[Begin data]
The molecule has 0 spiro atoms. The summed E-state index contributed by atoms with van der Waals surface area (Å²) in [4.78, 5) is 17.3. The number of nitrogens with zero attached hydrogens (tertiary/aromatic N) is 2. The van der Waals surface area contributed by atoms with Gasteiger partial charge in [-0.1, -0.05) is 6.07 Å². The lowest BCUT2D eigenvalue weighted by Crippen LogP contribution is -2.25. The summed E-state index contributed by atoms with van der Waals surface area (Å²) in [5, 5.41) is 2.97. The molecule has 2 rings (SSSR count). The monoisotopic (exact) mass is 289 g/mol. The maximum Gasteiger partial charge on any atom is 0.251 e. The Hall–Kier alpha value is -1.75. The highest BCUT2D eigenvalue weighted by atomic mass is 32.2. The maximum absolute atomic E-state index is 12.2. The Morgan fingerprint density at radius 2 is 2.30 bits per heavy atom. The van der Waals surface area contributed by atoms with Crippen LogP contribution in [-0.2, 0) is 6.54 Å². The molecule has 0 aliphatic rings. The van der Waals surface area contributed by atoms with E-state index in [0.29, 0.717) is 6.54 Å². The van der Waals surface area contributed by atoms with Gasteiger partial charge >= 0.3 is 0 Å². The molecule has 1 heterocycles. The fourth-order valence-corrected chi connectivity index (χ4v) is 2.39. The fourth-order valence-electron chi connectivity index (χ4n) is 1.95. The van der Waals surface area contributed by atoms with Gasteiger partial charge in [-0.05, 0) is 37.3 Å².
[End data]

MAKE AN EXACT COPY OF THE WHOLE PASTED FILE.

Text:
The molecule has 0 spiro atoms. The summed E-state index contributed by atoms with van der Waals surface area (Å²) in [4.78, 5) is 17.3. The number of nitrogens with zero attached hydrogens (tertiary/aromatic N) is 2. The van der Waals surface area contributed by atoms with Gasteiger partial charge in [-0.1, -0.05) is 6.07 Å². The lowest BCUT2D eigenvalue weighted by Crippen LogP contribution is -2.25. The summed E-state index contributed by atoms with van der Waals surface area (Å²) in [5, 5.41) is 2.97. The molecule has 2 rings (SSSR count). The monoisotopic (exact) mass is 289 g/mol. The maximum Gasteiger partial charge on any atom is 0.251 e. The Hall–Kier alpha value is -1.75. The highest BCUT2D eigenvalue weighted by atomic mass is 32.2. The maximum absolute atomic E-state index is 12.2. The Morgan fingerprint density at radius 2 is 2.30 bits per heavy atom. The van der Waals surface area contributed by atoms with Crippen LogP contribution in [-0.2, 0) is 6.54 Å². The molecule has 0 aliphatic rings. The van der Waals surface area contributed by atoms with E-state index in [0.29, 0.717) is 6.54 Å². The van der Waals surface area contributed by atoms with Gasteiger partial charge >= 0.3 is 0 Å². The molecule has 1 heterocycles. The fourth-order valence-corrected chi connectivity index (χ4v) is 2.39. The fourth-order valence-electron chi connectivity index (χ4n) is 1.95. The van der Waals surface area contributed by atoms with Gasteiger partial charge in [-0.05, 0) is 37.3 Å².